In my classroom, we end our day with about ten minutes of a share, telling, or joke.  There is a sign-up list the students use to maintain some order in the process.  Many of the students lately have gotten into telling jokes.  Some are pretty darn good and I try to remember them so I can tell Cody and Carter when I get home. 

I say try because I usually don’t end up remembering them.

This week a student stumped the entire class with this riddle:  what word stays the same when you take away the first, last, and middle letter.  I will get to the answer in a minute.

After dinner, I remembered the riddle and told it to Husband and the boys.  They did not know and wanted me to tell them.  I told them I would let them think it over for about 20 minutes.  This caused much groaning and complaining.

Perhaps in retaliation, Carter busted out with one of his many joke books.

carter:  What is the hardest part of skydiving?

husband: Jumping out of the plane?

carter: In a disgusted voice, No poppa!

me: The ground!

carter: Yes momma!

I am good with kid jokes.  I don’t know if I should be proud of this or not.

Carter tells a few more jokes (what’s black and white and black and white and orange?  Two skunks fighting over a basket ball.)

Not to be outdone, I chime in with a fart joke that was told in my classroom (one I gently suggested to the boy may not have been the most appropriate of topic choices (but secretly I was fine with)).

me:  What is the best place to fart?

Cody, as if on cue, lets one rip and Carter laughs and answers “here?”

me:  No!  A gas station!

Carter in a voice filled with what sounds like exasperation and shame that I am related to him says, “Oh, momma!”


Oh, and the answer to the riddle…

EMPTY    becomes   EMPTY      M T




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Traveling Sideways

In our classroom today we were suppose to be comparing two different texts with similar themes.  The story today was of a boy named Carlos who started out really wanting a particular breed of dog.  As the story progresses, the boy finds out by working at an animal shelter that it is not the breed of the dog, but the dog’s personality that truly matters.  We were going to compare that to the drama of King Midas and his wish for the golden touch but we never made it that far.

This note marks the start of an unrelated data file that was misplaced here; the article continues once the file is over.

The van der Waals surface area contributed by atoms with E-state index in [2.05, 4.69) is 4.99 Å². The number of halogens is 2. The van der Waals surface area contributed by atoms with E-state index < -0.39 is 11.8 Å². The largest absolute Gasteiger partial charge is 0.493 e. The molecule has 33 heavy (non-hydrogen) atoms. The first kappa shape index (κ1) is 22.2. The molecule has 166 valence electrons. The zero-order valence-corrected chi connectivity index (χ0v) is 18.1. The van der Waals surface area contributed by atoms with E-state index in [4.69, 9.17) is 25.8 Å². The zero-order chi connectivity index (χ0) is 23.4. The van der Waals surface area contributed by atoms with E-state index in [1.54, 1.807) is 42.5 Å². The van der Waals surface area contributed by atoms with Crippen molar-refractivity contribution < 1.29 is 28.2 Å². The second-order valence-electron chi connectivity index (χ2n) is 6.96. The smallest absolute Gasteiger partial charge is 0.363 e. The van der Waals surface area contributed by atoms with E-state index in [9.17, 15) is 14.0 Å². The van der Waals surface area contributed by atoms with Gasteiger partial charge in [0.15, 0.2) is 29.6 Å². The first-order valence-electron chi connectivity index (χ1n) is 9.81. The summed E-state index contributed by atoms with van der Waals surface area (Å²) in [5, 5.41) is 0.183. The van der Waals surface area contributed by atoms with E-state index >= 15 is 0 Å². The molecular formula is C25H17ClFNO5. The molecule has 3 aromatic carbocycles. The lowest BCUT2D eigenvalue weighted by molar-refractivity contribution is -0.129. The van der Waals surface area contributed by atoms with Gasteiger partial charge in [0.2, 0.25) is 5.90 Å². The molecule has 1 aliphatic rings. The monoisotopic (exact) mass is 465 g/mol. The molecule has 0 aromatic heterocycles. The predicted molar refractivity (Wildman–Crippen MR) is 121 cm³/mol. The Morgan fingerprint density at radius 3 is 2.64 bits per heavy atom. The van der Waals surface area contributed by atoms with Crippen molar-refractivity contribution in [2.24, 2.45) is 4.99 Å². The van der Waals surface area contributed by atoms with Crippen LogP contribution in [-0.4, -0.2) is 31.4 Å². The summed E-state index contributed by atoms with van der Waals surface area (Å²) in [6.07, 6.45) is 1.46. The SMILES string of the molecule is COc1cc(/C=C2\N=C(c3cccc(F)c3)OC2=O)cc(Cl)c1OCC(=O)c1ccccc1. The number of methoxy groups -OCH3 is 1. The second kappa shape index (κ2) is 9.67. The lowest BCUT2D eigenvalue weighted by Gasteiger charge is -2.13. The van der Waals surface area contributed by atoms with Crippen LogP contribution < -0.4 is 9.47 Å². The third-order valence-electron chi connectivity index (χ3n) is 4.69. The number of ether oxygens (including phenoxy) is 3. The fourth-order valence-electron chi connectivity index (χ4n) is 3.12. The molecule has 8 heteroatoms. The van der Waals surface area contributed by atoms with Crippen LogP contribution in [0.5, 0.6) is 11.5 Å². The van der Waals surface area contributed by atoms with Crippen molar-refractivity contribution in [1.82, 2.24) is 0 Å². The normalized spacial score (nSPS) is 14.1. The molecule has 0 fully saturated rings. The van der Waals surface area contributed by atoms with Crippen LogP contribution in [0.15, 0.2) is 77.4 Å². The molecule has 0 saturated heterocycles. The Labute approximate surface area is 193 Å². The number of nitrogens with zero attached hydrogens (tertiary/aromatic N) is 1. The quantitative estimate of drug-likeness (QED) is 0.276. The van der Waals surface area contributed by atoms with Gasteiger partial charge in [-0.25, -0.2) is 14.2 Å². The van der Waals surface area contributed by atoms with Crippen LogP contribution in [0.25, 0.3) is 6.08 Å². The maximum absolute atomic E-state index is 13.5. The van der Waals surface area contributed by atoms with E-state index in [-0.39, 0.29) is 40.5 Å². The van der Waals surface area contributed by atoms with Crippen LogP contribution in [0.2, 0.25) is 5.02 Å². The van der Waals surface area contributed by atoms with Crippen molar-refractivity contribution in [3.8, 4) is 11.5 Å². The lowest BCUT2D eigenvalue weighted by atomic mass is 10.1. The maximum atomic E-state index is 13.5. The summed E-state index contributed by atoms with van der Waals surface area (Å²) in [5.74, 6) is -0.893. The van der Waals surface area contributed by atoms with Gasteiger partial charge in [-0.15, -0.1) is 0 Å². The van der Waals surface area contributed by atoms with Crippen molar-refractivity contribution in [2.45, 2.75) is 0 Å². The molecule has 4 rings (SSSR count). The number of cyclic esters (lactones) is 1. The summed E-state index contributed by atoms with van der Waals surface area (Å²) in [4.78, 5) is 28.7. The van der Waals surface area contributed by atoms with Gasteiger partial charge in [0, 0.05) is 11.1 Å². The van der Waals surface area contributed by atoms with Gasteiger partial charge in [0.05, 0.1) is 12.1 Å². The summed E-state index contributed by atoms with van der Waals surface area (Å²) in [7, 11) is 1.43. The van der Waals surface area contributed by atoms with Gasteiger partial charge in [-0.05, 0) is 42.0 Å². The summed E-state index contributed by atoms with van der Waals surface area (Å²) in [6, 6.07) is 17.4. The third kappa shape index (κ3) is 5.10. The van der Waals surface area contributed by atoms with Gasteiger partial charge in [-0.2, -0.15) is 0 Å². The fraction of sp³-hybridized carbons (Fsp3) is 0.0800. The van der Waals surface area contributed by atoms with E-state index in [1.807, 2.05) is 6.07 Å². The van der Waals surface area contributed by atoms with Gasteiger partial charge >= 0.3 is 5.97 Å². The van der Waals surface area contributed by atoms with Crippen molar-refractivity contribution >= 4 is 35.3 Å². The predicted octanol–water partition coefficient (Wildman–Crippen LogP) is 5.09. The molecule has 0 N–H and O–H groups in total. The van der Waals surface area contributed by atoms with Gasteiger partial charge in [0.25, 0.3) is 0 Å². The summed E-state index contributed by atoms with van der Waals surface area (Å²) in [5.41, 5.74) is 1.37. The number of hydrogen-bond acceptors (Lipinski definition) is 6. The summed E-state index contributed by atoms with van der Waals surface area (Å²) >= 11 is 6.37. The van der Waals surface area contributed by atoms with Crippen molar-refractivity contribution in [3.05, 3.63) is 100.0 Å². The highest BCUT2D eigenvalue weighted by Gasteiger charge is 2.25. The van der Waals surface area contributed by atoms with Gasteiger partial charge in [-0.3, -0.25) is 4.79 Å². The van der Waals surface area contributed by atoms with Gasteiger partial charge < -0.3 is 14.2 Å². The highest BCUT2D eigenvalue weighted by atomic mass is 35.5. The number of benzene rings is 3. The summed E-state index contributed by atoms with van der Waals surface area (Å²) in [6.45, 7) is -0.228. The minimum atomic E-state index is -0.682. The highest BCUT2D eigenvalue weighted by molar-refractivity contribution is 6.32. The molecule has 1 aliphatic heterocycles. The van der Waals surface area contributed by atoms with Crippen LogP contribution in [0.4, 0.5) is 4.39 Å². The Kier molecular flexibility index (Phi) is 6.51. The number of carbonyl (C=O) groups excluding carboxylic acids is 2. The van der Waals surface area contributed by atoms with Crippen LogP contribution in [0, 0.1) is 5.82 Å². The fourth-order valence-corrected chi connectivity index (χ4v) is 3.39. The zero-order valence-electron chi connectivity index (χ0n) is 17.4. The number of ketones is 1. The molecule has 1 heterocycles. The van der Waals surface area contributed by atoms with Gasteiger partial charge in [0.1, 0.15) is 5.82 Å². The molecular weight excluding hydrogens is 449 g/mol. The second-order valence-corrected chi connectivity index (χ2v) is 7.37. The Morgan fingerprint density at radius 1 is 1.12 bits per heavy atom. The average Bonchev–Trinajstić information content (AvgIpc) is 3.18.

Instead the discussion of blanket judgements and preconceived notions ensued.  Pretty heavy stuff for a class of third graders.  We talked about how dangerous these ideas can be.  We nitpicked the wordage one uses when talking – how saying “my religion is the right one” is so very different than saying “I believe in my religion”, (believe it or not, this was an example from a student, not one of mine). 

One boy commented that such thoughts can spread.  Another brought up racism.  And yet another tied in human’s fears and judgements of sharks to the ugly practice of cutting off their fins and leaving them to drown – all for a bowl of shark-fin soup.

I am pretty good at traveling sideways with my class.  There is a time to stay on topic and a time to know that the destination of what I call sideways travel, is more important that the preassigned learning objective that is neatly tied to a common core state standard. 

Today we traveled sideways.  And it was good.

Although at one point we did travel a bit too far when one student tried to tie in seeing a seal sunning itself on a beach with the shark topic.  She held up her arms, one arm up and out and the other crossed over her face, to mimic the sleeping seal.  Upon seeing this, a boy piped up, “So the seal was dabbin’?!?”

Image result for a seal dabbing

I had to turn my back on the class so they could not see my muffled laughter.  When I turned back around, I nudged the conversation back to Carlos and his dog.  


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Simple Sunday – Easter Birthday